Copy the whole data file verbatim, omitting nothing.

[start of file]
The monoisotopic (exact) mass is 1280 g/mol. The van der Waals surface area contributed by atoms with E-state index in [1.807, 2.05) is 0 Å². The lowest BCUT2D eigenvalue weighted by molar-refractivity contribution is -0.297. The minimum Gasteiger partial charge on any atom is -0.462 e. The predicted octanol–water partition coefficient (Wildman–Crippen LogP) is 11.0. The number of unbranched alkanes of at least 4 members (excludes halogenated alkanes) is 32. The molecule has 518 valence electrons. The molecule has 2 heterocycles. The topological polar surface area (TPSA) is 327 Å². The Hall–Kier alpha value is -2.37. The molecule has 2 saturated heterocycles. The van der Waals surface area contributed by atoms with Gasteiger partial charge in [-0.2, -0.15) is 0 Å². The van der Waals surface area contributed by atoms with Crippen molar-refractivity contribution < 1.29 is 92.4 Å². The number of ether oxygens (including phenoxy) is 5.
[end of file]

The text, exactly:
The monoisotopic (exact) mass is 1280 g/mol. The van der Waals surface area contributed by atoms with E-state index in [1.807, 2.05) is 0 Å². The lowest BCUT2D eigenvalue weighted by molar-refractivity contribution is -0.297. The minimum Gasteiger partial charge on any atom is -0.462 e. The predicted octanol–water partition coefficient (Wildman–Crippen LogP) is 11.0. The number of unbranched alkanes of at least 4 members (excludes halogenated alkanes) is 32. The molecule has 518 valence electrons. The molecule has 2 heterocycles. The topological polar surface area (TPSA) is 327 Å². The Hall–Kier alpha value is -2.37. The molecule has 2 saturated heterocycles. The van der Waals surface area contributed by atoms with Gasteiger partial charge in [-0.2, -0.15) is 0 Å². The van der Waals surface area contributed by atoms with Crippen molar-refractivity contribution < 1.29 is 92.4 Å². The number of ether oxygens (including phenoxy) is 5.